Luke 9: 24 For whoever wants to save their life will lose it, but whoever loses their life for me will save it.
I read a great blog article from Claire Hanna, a former Ladies National Volleyball Team player, entitled: The Athlete Transition: Struggling with Identity After Sport. I love the honesty of the article which chronicles her losing her spot on the national team and overnight having to come to grips with a new life without volleyball. “That following year was incredibly difficult. I didn’t know who ‘Claire’ was anymore. So much of my identity was wrapped up in sports, and with volleyball out of the picture I felt so lost.” [i]
Claire’s story is not unique. Almost every athlete who transitions from the sport they love, which for many has been all they have known since they were small children, faces many dark and difficult times. Most will admit that their identity was wrapped up in being “An Athlete”, and once that phase of their life came to an end, they searched for their new identify. “I need to find myself” is the frequent cry of the retired athlete.
The desire to find oneself is not, however, unique to athletes. I have often heard people from all walks of life declare a desire to “find themselves”. Whenever I hear this, I am always drawn to the words Jesus spoke to his disciples. As he so frequently did, Jesus turned the tables on their ends with one of his dichotomies.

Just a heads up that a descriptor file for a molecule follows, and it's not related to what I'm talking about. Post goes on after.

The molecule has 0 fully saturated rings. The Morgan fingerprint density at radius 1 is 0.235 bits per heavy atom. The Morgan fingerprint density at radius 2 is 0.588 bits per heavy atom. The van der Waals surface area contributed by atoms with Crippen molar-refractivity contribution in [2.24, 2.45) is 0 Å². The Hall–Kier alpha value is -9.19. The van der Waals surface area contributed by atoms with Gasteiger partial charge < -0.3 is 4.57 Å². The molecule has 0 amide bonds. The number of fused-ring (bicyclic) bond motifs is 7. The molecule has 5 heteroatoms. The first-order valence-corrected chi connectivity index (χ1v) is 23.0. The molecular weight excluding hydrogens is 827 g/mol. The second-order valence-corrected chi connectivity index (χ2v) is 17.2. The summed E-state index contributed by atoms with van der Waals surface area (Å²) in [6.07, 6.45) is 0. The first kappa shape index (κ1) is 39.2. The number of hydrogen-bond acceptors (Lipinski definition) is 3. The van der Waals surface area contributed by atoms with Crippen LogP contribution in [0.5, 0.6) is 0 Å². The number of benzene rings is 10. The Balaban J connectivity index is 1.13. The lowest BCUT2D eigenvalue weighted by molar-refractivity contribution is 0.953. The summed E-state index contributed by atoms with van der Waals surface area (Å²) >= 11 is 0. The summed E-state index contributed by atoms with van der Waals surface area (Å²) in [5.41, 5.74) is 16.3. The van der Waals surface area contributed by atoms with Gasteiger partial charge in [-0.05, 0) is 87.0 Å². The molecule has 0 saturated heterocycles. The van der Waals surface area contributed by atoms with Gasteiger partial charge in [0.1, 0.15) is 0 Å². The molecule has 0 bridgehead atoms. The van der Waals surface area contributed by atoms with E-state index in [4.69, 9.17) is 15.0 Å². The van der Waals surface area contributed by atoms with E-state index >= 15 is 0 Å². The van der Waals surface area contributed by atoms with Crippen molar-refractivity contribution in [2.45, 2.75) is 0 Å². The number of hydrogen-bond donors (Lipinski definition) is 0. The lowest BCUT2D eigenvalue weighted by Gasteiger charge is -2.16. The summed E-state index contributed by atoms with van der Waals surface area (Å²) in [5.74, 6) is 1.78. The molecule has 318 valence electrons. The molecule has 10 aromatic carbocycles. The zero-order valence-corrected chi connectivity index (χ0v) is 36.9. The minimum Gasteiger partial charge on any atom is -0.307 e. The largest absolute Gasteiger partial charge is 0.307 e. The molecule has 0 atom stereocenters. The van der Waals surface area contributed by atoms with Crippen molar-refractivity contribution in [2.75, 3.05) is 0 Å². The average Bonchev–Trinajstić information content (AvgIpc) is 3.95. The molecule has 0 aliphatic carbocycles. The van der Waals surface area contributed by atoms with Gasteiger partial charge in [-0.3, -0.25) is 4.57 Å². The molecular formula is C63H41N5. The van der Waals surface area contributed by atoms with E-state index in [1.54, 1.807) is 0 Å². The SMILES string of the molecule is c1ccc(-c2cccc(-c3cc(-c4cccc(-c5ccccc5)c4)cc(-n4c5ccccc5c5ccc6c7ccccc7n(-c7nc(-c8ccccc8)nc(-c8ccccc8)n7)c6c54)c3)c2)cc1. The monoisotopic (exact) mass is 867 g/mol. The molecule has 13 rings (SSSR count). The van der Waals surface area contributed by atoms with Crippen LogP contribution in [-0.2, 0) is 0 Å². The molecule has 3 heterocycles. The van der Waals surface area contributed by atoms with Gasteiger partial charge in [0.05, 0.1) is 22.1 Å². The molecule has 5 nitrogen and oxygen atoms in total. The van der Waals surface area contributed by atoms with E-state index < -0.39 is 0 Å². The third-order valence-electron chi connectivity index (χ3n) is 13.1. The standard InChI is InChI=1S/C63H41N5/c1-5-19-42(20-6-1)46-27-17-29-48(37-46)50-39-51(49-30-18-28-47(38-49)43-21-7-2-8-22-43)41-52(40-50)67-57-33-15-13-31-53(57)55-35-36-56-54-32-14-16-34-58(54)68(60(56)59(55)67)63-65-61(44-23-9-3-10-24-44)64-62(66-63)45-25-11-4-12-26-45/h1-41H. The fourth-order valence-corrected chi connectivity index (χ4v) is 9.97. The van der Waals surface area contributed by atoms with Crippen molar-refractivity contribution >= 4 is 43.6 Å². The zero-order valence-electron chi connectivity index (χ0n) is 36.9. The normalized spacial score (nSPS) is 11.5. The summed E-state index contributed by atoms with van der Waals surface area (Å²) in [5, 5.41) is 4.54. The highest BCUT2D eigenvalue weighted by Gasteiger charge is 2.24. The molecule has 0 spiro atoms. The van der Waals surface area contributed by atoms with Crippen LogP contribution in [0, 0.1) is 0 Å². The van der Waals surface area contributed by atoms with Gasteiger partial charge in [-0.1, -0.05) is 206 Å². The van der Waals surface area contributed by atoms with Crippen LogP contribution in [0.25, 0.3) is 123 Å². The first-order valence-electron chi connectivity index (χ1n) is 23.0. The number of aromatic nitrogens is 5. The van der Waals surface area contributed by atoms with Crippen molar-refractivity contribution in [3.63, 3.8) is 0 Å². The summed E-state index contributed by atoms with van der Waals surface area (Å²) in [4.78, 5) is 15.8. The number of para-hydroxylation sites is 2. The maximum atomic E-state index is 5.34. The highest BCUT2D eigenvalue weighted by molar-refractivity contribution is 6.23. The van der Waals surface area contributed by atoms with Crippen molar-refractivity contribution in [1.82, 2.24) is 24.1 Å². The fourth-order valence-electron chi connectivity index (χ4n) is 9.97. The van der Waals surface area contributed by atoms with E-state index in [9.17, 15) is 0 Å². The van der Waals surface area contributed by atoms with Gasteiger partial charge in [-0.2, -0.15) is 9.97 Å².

23 Then he said to them all: “Whoever wants to be my disciple must deny themselves and take up their cross daily and follow me. 24 For whoever wants to save their life will lose it, but whoever loses their life for me will save it.25 What good is it for someone to gain the whole world, and yet lose or forfeit their very self? (Luke 9: 23-30)
As a Christian, Jesus makes it very clear that the only way for us to “find ourselves” is for us to “lose ourselves”. This means that our identity cannot be in ourselves, it must be in, and with, Jesus. “19 Do you not know that your bodies are temples of the Holy Spirit, who is in you, whom you have received from God? You are not your own; 20 you were bought at a price. Therefore honor God with your bodies.” (1 Cor. 6:19-20)
If you are an active athlete today, take an honest survey of your life to determine whether your identity is wrapped up in that label. Are you a “volleyball player”, a “track athlete”, a “football player”, a “basketball player” or perhaps a “golfer”? Be rest assured that God does not see you as that. He has given you the talent and the drive to succeed in those things, but it is not who you are. God has much greater things in store for you than athletic prowess, and your life is certainly not on its way down when your athletic career ends. If you choose to follow Christ, He says to you: “’For I know the plans I have for you’, declares the LORD, ‘plans to prosper you and not to harm you, plans to give you hope and a future.’” (Jeremiah 29:11).
Seek Him out; bask in the knowledge of God’s unconditional love for you which is not based on your performance. Ask Him to show you your identity in Christ and listen to the leading of the Holy Spirit as you take on the good works which He has prepared in advance for you to do (Ephesians 2:10). Lose yourself to Him and in that place you will truly find yourself.